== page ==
For my first commute of the year, I think the stereo really did help. At one junction, I spooked a big something in the bushes right along the bike path. I didn't see the beast, but it sounded big. After the luscious spring-like bursts of warm weather we've enjoyed and having three of my hyacinth bulbs dug up and munched over the previous weekend, I wonder if a groggy bear or two might have emerged a little early. Whatever animal I scared along the bike path didn't sound like deer or elk prancing away. The frightened critter sounded heavy and big. And completely thrown off-guard in the quiet night until I pedaled along.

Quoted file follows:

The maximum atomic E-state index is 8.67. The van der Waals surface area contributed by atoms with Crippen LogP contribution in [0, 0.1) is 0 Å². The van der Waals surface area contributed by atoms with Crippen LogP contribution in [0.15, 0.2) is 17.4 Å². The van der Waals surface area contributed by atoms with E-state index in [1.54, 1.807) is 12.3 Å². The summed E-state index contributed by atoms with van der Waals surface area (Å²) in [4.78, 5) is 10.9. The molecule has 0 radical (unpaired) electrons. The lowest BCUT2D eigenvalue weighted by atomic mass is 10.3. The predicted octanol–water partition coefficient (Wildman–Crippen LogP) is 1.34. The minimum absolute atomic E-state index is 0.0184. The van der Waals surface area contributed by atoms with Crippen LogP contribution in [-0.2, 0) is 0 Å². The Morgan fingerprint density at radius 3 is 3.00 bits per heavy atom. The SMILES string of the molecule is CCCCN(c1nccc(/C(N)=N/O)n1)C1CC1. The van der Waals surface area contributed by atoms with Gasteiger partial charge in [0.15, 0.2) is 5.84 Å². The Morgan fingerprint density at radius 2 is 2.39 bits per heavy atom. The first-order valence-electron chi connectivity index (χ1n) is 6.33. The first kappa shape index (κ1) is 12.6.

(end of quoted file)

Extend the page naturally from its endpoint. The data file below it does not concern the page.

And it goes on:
Thank you, music!!!

I have a few miles of four-lane highway to traverse in the dark during rush hour before I hit the South Platte. Highways on a bicycle are mind-numbing all on their own any time of day, but in the dark, headlights coming at me from the opposite direction completely overpower my own headlight (which is one of the best and brightest models available, thanks to The Lizard) and often temporarily blind me. That's just as scary as any wild animal, if not more so.

Yet, even though I had not commuted in too long, I guessed the right amount of clothing layers, and I was not chilled during my 36-degree ride. I was completely comfortable, and in fact pretty sweaty, by the time I reached the train.

And hey, that's one of the best things about riding in winter. You burn twice as many calories in cold weather, and mileage takes me longer in the dark, thereby further extending my fat-burning.